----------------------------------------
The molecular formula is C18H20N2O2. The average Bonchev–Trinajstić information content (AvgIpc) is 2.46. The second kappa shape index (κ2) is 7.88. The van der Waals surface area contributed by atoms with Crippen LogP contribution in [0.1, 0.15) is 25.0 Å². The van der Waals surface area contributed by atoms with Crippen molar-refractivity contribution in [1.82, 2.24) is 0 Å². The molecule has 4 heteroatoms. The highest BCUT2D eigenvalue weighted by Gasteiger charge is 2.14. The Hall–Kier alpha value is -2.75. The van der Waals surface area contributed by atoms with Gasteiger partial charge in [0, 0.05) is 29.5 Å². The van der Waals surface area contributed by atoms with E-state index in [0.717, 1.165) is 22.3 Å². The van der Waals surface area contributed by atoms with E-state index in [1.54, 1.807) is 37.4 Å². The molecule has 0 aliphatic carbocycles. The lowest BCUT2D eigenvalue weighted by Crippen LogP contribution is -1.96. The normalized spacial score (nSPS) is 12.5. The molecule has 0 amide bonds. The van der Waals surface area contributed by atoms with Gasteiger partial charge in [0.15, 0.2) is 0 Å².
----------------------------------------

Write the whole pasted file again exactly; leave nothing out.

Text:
The molecular formula is C18H20N2O2. The average Bonchev–Trinajstić information content (AvgIpc) is 2.46. The second kappa shape index (κ2) is 7.88. The van der Waals surface area contributed by atoms with Crippen LogP contribution in [0.1, 0.15) is 25.0 Å². The van der Waals surface area contributed by atoms with Crippen molar-refractivity contribution in [1.82, 2.24) is 0 Å². The molecule has 4 heteroatoms. The highest BCUT2D eigenvalue weighted by Gasteiger charge is 2.14. The Hall–Kier alpha value is -2.75. The van der Waals surface area contributed by atoms with Gasteiger partial charge in [0, 0.05) is 29.5 Å². The van der Waals surface area contributed by atoms with E-state index in [0.717, 1.165) is 22.3 Å². The van der Waals surface area contributed by atoms with E-state index in [1.54, 1.807) is 37.4 Å². The molecule has 0 aliphatic carbocycles. The lowest BCUT2D eigenvalue weighted by Crippen LogP contribution is -1.96. The normalized spacial score (nSPS) is 12.5. The molecule has 0 amide bonds. The van der Waals surface area contributed by atoms with Gasteiger partial charge in [0.15, 0.2) is 0 Å².